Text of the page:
Try to sig­nal with an honor

The Hamilton Spectator - - FUN & GAMES - by Phillip Alder

As we all know, de­fense is the hard­est part of the game. You sig­nal care­fully to part­ner, but is he watch­ing? By far the clear­est sig­nals, the ones that even inat­ten­tive part­ners won’t miss, are with honor card: an ace (prefer­ably), king, queen or jack.

Given that un­sub­tle hint, in this deal, West leads the heart ace against four spades. What hap­pens after that?

North makes a game-in­vi­ta­tional limit raise guar­an­tee­ing at least four-card sup­port, and South nudges up one level with reser­va­tions, but a vul­ner­a­ble game bonus is a pow­er­ful lure.

At trick one, East should drop the heart jack, top of touch­ing hon­ors when one can­not win the trick be­cause some­one else has al­ready played a higher card in the suit. This play de­nies hold­ing the heart queen. True, it doesn’t give West any count in the suit; it is co­in­ci­den­tal that East has an even num­ber of hearts. What does West do next?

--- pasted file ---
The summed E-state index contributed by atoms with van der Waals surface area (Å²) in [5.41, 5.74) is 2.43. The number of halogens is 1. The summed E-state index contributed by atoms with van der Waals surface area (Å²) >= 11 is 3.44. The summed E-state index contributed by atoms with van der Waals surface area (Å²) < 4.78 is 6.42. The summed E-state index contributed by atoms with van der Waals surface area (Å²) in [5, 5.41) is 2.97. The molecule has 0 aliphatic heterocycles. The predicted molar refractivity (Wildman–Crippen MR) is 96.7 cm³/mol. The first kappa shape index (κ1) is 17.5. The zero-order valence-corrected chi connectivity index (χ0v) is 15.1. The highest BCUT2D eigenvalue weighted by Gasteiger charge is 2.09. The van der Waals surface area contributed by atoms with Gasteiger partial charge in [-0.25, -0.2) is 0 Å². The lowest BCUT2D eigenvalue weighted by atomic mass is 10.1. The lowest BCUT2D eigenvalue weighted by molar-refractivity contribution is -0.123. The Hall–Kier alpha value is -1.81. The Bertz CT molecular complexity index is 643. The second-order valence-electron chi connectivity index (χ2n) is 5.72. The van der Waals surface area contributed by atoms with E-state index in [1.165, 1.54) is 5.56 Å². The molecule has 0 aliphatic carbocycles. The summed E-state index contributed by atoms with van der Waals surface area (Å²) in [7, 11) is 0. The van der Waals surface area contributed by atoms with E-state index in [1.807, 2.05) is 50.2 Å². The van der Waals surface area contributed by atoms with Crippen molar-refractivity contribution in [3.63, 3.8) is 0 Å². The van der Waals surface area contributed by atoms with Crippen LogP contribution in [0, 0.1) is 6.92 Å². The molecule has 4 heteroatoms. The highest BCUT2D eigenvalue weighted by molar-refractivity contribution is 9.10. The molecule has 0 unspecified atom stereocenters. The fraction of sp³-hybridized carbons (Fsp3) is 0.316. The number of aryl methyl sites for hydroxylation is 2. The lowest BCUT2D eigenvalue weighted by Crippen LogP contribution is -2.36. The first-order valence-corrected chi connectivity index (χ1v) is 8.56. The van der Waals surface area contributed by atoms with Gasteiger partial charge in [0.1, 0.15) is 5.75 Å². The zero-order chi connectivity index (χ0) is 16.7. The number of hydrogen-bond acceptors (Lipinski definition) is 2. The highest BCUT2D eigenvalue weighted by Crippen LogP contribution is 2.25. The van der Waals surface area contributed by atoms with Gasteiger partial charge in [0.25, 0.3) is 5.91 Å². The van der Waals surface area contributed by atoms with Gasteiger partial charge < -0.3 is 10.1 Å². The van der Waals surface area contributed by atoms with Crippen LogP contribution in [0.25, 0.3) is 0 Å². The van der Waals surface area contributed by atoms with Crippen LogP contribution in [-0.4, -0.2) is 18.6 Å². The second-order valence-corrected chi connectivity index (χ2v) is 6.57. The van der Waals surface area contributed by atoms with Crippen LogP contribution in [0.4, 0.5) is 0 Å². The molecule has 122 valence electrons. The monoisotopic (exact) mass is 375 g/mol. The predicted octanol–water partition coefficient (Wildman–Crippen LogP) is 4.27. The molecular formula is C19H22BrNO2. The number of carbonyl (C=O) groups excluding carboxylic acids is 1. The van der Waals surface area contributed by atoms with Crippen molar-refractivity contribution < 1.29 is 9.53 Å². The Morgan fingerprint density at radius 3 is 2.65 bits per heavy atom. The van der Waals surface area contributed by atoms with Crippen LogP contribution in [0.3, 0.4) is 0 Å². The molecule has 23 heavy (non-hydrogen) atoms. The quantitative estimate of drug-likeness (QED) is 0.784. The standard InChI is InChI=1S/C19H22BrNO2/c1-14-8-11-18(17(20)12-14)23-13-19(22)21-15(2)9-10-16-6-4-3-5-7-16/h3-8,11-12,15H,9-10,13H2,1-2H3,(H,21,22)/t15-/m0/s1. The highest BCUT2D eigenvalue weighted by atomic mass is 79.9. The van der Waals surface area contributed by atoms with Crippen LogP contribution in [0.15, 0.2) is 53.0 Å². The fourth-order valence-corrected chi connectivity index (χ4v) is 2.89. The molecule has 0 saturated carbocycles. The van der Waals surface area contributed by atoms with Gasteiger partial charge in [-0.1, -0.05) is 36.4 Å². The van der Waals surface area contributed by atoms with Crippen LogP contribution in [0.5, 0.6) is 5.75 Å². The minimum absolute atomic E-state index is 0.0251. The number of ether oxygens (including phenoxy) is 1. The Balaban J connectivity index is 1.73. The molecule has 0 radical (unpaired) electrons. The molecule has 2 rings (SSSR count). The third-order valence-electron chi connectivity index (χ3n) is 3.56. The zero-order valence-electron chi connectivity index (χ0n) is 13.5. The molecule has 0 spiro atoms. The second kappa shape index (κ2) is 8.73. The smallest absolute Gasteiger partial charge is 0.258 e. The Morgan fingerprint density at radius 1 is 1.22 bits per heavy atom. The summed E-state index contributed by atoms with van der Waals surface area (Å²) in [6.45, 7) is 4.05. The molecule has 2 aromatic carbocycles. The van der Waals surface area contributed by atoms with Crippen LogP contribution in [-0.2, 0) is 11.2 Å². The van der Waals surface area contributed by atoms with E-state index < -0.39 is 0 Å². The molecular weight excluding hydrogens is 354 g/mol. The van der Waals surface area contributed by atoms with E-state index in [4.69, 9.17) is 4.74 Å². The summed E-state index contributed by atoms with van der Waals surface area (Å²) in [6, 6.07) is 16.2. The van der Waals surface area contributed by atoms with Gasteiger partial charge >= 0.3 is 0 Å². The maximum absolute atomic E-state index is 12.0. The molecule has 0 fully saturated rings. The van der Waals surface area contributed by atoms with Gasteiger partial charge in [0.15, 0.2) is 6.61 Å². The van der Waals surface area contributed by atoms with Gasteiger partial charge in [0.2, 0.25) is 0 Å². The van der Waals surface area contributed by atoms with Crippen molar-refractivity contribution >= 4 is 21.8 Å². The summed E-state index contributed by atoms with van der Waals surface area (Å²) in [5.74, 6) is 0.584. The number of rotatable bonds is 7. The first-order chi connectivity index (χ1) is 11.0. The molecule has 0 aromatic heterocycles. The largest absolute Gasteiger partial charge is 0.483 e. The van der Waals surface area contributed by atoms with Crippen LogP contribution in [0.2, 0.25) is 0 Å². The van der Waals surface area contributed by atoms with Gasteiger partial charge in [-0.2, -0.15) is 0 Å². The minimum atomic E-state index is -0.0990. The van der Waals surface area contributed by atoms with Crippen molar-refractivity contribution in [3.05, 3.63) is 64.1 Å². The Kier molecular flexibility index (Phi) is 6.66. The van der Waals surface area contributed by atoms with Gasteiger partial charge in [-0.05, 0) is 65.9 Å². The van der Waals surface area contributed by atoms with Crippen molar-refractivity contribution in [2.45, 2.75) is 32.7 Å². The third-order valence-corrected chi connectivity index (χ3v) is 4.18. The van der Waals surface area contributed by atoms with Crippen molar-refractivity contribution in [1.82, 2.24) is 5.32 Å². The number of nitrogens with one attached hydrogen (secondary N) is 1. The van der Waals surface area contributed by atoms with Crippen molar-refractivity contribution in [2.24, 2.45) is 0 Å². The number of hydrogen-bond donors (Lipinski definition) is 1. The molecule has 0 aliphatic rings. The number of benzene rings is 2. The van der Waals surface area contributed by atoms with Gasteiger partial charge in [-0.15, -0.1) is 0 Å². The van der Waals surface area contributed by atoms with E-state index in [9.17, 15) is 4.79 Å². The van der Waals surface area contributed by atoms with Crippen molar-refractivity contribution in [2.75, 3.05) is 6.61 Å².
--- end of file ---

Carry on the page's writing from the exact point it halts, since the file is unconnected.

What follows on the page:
If South has queen-dou­ble­ton of hearts, it would be safe for West im­me­di­ately to cash the king. How­ever, here, if West does that, the con­tract makes. De­clarer loses only two hearts and one club. Also, South won’t be able to dis­card his heart queen ex­cept in the very un­likely lay­out where he has a sin­gle­ton club king.

So, at trick two, West should shift. Then, when East gets in with the club king, he re­turns the heart nine or 10, snap­ping up four tricks — three hearts and one club — for the de­fense.

East’s play­ing the heart seven would be dan­ger­ous, West per­haps think­ing it is from Q-7-x.

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